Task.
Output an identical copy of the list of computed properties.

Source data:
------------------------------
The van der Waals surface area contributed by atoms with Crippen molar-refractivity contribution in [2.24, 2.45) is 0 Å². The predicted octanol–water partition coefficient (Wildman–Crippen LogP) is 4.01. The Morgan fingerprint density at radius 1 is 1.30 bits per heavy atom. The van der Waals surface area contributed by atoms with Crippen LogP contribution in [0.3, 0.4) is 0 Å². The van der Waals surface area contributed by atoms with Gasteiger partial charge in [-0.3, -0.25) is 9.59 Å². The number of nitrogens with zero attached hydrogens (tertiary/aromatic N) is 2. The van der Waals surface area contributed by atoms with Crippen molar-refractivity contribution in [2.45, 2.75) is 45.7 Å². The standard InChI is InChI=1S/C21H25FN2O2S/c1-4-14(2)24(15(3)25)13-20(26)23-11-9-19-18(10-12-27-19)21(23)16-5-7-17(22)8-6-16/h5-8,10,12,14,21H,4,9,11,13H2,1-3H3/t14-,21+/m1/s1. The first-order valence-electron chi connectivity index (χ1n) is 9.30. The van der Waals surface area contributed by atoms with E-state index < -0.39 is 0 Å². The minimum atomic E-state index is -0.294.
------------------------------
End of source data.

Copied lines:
The van der Waals surface area contributed by atoms with Crippen molar-refractivity contribution in [2.24, 2.45) is 0 Å². The predicted octanol–water partition coefficient (Wildman–Crippen LogP) is 4.01. The Morgan fingerprint density at radius 1 is 1.30 bits per heavy atom. The van der Waals surface area contributed by atoms with Crippen LogP contribution in [0.3, 0.4) is 0 Å². The van der Waals surface area contributed by atoms with Gasteiger partial charge in [-0.3, -0.25) is 9.59 Å². The number of nitrogens with zero attached hydrogens (tertiary/aromatic N) is 2. The van der Waals surface area contributed by atoms with Crippen molar-refractivity contribution in [2.45, 2.75) is 45.7 Å². The standard InChI is InChI=1S/C21H25FN2O2S/c1-4-14(2)24(15(3)25)13-20(26)23-11-9-19-18(10-12-27-19)21(23)16-5-7-17(22)8-6-16/h5-8,10,12,14,21H,4,9,11,13H2,1-3H3/t14-,21+/m1/s1. The first-order valence-electron chi connectivity index (χ1n) is 9.30. The van der Waals surface area contributed by atoms with E-state index < -0.39 is 0 Å². The minimum atomic E-state index is -0.294.